Tuesday, May 22, 2007

Monitoring pain at execution almost impossible, doctor says


A doctor who served as the attending physician at several state executions said yesterday that it would have been “practically impossible” to monitor pain and suffering of the condemned inmates from where he stood while observing their deaths.

Dr. Obi Umesi, the doctor at the Wake County Jail who has worked shifts at Raleigh’s Central Prison for about 10 years, said he was not assigned to monitor any medical equipment during the executions. He only signed the forms to certify the inmate’s death after the execution.

Umesi testified before Administrative Law Judge Fred Morrison as defense attorneys for several death-row inmates argued against the state’s death-penalty procedure.

Kevin Bradley, an attorney representing inmate Archie Billings, told Morrison that he and others were unfairly denied a chance to speak to the Council of State before the panel approved a new process for executing prisoners in February.

Yesterday’s proceeding is the latest in the series of legal battles about the fate of the state’s death penalty, which is effectively on hold as state officials try to figure out how to execute inmates while appeasing both a federal judge, who has demanded last year that a doctor oversee the process, and the state medical board, which threatened in January to punish doctors who participate in an execution.

Umesi’s testimony matched comments that he made in March to the News & Observer of Raleigh, and defense attorneys said then that the comments suggest that the state didn’t follow the orders of U.S. District Judge Malcolm J. Howard last year when executing Samuel R. Flippen and Willie Brown Jr.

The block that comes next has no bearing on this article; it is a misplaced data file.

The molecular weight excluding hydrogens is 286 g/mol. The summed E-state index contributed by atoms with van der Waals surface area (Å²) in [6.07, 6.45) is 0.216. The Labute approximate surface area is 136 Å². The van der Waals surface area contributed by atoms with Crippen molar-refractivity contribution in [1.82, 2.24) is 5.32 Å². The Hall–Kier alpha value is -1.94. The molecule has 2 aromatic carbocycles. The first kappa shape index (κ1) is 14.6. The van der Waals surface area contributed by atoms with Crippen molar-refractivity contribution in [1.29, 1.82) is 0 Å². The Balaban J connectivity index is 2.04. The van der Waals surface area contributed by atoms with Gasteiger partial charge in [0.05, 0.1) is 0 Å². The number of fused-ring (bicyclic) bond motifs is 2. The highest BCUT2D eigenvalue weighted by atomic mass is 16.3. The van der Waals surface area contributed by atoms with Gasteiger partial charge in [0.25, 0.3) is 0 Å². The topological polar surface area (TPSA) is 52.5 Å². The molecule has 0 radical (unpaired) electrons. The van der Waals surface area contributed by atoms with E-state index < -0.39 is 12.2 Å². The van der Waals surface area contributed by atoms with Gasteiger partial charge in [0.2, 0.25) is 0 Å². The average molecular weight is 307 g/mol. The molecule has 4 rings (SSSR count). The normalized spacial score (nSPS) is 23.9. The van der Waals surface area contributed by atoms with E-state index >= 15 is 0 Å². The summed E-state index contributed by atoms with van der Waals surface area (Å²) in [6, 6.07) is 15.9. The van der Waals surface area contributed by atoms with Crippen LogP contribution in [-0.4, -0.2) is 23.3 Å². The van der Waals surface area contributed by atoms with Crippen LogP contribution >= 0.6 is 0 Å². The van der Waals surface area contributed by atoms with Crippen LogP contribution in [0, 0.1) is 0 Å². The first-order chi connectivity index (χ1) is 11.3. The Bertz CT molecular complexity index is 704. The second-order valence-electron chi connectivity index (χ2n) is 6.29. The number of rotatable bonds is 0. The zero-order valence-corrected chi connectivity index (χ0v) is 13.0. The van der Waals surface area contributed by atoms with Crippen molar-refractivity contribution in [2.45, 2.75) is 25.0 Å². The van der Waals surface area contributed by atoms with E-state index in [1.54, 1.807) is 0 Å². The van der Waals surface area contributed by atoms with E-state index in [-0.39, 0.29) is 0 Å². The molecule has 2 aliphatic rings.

Howard allowed the executions to proceed only after he was satisfied that the N.C. Department of Correction planned to have a doctor and a nurse ensure that the inmates were fully unconscious before being killed.

Following the medical board’s ruling that doctors cannot ethically take part in an execution, state correction officials altered North Carolina’s execution protocol in an attempt to find a compromise.

A Wake County judge, however, citing a law passed in 1919, ruled that the Council of State must approve such a change.

The council, made up of Gov. Mike Easley and nine statewide elected officials, did so. But adoption of the new protocol hasn’t been enough to fully smooth over the legal fallout of the medical board’s ruling.

The N.C. Attorney General’s Office’s sued the board in March, after trying and failing to reach a compromise that would allow executions to continue.

That suit, which is still pending, said that correction officials have been unable to find a doctor willing to take part in an execution since the board issued its threat.
source : www.journalnow.com

No comments: